The highly transmissible Omicron variant has rapidly taken hold in the United States and now accounts for nearly three-quarters of new Covid-19 cases nationwide, according to the Centers for Disease Control and Prevention.
CDC estimates on Monday showed that Omicron accounted for an estimated 73.2 percent of U.S. cases surveilled between Dec. 12 and 18, with the Delta variant now accounting for 26.6 percent of cases. Between Dec. 5 and Dec 11, Omicron accounted for just 12.6 percent of U.S. cases, the agency estimated.
CDC Director Rochelle Walensky and other health officials last week said the expectation was the variant would become the dominant strain in the coming weeks. The White House has urged vaccinations and booster shots to combat the new variant, and President Joe Biden is expected to amplify that message during a speech on the state of the pandemic on Tuesday.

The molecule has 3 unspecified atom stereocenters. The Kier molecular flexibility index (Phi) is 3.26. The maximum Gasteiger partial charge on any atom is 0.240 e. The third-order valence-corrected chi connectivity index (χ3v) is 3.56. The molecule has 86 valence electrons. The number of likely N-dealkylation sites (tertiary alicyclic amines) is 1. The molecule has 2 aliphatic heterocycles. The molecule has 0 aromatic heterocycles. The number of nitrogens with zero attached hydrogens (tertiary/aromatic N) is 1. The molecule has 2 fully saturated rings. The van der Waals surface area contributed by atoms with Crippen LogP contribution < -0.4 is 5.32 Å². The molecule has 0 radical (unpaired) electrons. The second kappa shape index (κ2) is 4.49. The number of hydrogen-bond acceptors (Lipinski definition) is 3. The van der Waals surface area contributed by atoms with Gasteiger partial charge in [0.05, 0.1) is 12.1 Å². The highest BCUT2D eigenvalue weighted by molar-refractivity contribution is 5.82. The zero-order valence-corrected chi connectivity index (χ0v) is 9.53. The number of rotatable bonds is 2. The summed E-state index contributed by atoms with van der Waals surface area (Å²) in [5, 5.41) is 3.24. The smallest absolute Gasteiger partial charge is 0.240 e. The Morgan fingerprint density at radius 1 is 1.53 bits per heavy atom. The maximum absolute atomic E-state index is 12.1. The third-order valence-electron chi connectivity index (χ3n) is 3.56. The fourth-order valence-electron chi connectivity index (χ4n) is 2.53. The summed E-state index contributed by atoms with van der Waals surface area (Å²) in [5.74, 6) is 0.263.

Omicron has left the administration reassessing what it means to be fully vaccinated and on how to prepare the public for the possibility of needing a fourth shot. Some projections say that daily cases could surge to two to three times what the country was hit with during the Delta variant surge.
Internal HHS modeling on testing demand circulated earlier this month estimated Omicron would become dominant within four weeks. The modeling was based on assuming the variant is between three to five more times more transmissible than Delta. Testing demand could potentially triple over the next two months, health officials have warned privately.
HHS Secretary Xavier Becerra said that the administration is trying to move the conversation to focus on Covid-19 severity, not cases. Biden has warned of a “winter of severe illness and death” for the unvaccinated and that the vaccinated can largely avoid severe illness and death.